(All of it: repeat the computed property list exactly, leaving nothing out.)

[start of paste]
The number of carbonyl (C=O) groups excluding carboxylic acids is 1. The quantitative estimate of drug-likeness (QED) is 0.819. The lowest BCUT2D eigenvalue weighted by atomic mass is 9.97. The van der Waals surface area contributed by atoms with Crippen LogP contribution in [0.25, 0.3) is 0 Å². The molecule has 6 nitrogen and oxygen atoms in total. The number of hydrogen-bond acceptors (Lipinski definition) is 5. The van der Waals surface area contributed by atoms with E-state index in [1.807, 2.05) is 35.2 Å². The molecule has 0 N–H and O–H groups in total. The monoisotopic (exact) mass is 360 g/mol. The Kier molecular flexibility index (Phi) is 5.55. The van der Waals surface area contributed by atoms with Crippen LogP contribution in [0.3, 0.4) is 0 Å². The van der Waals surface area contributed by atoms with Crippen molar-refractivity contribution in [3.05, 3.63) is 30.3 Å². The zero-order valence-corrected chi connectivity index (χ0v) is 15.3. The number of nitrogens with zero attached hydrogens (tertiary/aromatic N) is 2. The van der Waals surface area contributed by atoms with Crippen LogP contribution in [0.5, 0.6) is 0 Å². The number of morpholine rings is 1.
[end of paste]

The number of carbonyl (C=O) groups excluding carboxylic acids is 1. The quantitative estimate of drug-likeness (QED) is 0.819. The lowest BCUT2D eigenvalue weighted by atomic mass is 9.97. The van der Waals surface area contributed by atoms with Crippen LogP contribution in [0.25, 0.3) is 0 Å². The molecule has 6 nitrogen and oxygen atoms in total. The number of hydrogen-bond acceptors (Lipinski definition) is 5. The van der Waals surface area contributed by atoms with E-state index in [1.807, 2.05) is 35.2 Å². The molecule has 0 N–H and O–H groups in total. The monoisotopic (exact) mass is 360 g/mol. The Kier molecular flexibility index (Phi) is 5.55. The van der Waals surface area contributed by atoms with Crippen LogP contribution in [0.3, 0.4) is 0 Å². The van der Waals surface area contributed by atoms with Crippen molar-refractivity contribution in [3.05, 3.63) is 30.3 Å². The zero-order valence-corrected chi connectivity index (χ0v) is 15.3. The number of nitrogens with zero attached hydrogens (tertiary/aromatic N) is 2. The van der Waals surface area contributed by atoms with Crippen LogP contribution in [0.5, 0.6) is 0 Å². The number of morpholine rings is 1.